Each Wednesday, I write a post from my dissertation.
People who work in the scrapbook industry see their way of selling the product as superior to the alternative. I was surprised to find that industry workers overall had little knowledge about their competitors. One reason for this is because industry workers shopped for supplies where they were both convenient and less expensive due to their employee discount. I bought very little outside of the store I worked. Industry workers have little motivation to seek out scrapbook supplies elsewhere. Most direct sellers did not use brick and mortar stores and most brick and mortar workers had never been to a direct selling event. Very few purchased scrapbook supplies online (though I’m sure this has changed since these interviews took place due to the closure of local scrapbook stores and the increase in people shopping online in general). Their unfamiliarity with the competition strengthened the differences in their mind between direct selling companies, brick and mortar stores, and online stores. The main differences among these different types of scrapbook suppliers can be thought of in terms of variety, exclusivity, and limitations.
Brick and mortar stores are known for carrying a wide variety of product from a variety of vendors. Online stores are able to carry even more product than offline scrapbook stores because they do not have the overhead costs allowing them to have an even larger variety of product in-stock. Online stores can spend more money on inventory compared to brick and mortar stores and direct sellers.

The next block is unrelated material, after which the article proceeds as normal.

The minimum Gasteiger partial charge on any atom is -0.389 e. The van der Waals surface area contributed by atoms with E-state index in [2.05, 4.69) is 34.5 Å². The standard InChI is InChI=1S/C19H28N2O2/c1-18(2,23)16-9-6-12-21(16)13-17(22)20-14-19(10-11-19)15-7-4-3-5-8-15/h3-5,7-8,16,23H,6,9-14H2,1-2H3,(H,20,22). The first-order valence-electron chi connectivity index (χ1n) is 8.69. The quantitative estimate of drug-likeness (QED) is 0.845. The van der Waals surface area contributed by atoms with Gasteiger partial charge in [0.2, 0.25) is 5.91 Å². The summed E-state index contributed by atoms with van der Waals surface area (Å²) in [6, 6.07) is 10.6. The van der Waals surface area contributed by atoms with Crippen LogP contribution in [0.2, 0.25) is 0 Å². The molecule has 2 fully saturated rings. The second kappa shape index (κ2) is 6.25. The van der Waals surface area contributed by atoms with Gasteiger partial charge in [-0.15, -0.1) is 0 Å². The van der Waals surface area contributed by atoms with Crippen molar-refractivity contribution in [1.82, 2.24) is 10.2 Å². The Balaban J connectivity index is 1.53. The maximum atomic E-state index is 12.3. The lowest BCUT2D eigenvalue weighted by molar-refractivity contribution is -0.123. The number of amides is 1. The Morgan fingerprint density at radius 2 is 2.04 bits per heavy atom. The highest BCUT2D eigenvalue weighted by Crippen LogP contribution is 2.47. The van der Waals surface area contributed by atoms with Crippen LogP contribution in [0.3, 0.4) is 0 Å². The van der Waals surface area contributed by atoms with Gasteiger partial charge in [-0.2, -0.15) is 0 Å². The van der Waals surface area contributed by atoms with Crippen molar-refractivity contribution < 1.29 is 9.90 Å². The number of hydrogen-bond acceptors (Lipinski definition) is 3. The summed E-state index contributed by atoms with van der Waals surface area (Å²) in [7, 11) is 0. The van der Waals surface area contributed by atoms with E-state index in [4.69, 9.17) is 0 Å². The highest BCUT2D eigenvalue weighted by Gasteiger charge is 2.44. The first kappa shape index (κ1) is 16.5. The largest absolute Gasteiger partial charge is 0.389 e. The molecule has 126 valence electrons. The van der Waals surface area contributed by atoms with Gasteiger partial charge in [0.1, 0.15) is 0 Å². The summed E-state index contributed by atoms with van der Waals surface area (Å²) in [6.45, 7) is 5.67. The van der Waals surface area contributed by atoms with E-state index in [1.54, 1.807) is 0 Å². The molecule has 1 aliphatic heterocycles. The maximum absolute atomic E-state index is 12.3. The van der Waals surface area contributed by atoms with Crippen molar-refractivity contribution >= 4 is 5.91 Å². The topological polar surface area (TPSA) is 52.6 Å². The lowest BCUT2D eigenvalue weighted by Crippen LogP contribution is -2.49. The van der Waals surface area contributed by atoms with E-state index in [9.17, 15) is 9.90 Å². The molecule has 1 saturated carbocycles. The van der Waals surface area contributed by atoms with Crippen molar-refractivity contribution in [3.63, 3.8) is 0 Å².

Direct selling companies offer products that may not be found elsewhere or they may sell products made by them and also some products from other manufacturers made exclusively for them. For example, Creative Memories carries exclusive products, but they also now carry a line of exclusive Cricut cartridges. These products can only be purchased through Creative Memories.
Scrapbook stores and online stores have more product diversity than direct selling companies because direct sellers are individuals who have to store their inventory in their home. Direct sellers tend to emphasize their company’s superior products and the fact that customers get them (i.e., the consultant). What direct sellers can’t offer in terms of inventory selection, they make up for in superior products and personal contact.
I did not set out to compare these different forms of selling scrapbook supplies and how supplies are sold has changed quite a bit since the industry became “an industry.” Unlike other industries, scrapbooking has a had a strong direct selling component. I’m left with more questions than answers about these different selling methods.
Do you work in the industry? Do you know what is going on with competing ways of selling scrapbook supplies? Join the conversation below or on facebook.
 I interviewed industry workers from three different brick and mortar stores, two direct selling companies, and one online store.
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